But we should not be surprised when we consider the stories of the women and men throughout the pages of Scripture who obediently followed God. Noah risked ridicule has he built the ark, Moses risked his life as he led the people of Israel out of Egypt, as did Joshua as he led them into the promised land. Gideon risked going to battle with just a few hundred men and not a weapon in sight, and the shepherd-boy David risked confronting the defiant warrior Goliath. In exile, Shadrach, Meshach and Abednego risked standing up when everyone else was bowing down, and Esther risked everything by going before the King to protect her people. The disciples risked leaving everything to follow Jesus, and Peter risked drowning when he stepped out of the boat to walk on the waters. Paul risked (and received) beatings to spread the gospel to the Gentiles, and Peter (again) risked excommunication to share meals with the same. The call of God, it seems, comes with risk woven in as an inseparable part of the package.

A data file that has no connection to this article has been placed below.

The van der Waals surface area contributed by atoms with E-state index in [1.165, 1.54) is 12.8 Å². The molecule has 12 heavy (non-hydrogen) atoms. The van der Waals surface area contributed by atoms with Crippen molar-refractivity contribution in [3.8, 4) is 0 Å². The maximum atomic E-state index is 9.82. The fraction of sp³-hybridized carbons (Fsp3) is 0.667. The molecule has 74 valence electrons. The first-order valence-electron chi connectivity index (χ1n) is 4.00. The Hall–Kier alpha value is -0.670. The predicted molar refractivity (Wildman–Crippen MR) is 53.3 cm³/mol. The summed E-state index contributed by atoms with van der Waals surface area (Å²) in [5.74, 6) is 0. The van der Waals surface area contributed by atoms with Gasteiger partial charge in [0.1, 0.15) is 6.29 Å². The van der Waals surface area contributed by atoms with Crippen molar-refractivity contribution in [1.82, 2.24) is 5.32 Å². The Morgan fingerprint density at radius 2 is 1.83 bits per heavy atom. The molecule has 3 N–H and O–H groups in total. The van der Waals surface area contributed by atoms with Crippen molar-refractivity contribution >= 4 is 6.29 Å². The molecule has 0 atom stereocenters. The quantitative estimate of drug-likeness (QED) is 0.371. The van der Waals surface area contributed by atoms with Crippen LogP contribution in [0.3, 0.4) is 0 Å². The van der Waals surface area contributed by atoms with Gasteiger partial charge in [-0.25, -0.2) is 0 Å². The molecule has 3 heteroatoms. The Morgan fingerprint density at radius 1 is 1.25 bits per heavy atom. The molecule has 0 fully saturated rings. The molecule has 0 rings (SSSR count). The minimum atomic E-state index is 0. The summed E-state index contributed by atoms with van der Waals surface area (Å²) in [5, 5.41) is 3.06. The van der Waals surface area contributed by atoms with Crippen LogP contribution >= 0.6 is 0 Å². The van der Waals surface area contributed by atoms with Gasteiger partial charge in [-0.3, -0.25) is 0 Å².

You have to leave something to go somewhere

We should note, though, that the risk entailed with obedience is as much about what we must leave behind as where we must go. By way of example, consider Abraham, to whom the Lord said, Leave your native country, your people and your fathers household and go the land I will show you’ (Genesis 12:1).

The Lord called Abraham to go, but before he could do so he had to leave behind that which was safe and familiar; his country, his people, his home. So often, we have to leave something before we can go somewhere with God.

Pursuing the adventure to which God calls you often means letting go of the people, the things the places you are most dependent upon; because in order to step into your destiny you have to leave behind your security. In doing so we learn to put our trust and dependancy upon God and God alone, and that’s exactly where he wants us!

Perhaps as you read this today you can identify some things (relationships, places, habits, behaviours, experiences, emotions, situations) that you need to risk leaving behind, because you cannot step into your future when you’re holding on to your past. As the French novelist Andre Gide once said, “One doesn’t discover new lands without consenting to lose sight of the shore for a very long time.”


There is no such thing as a risk free adventure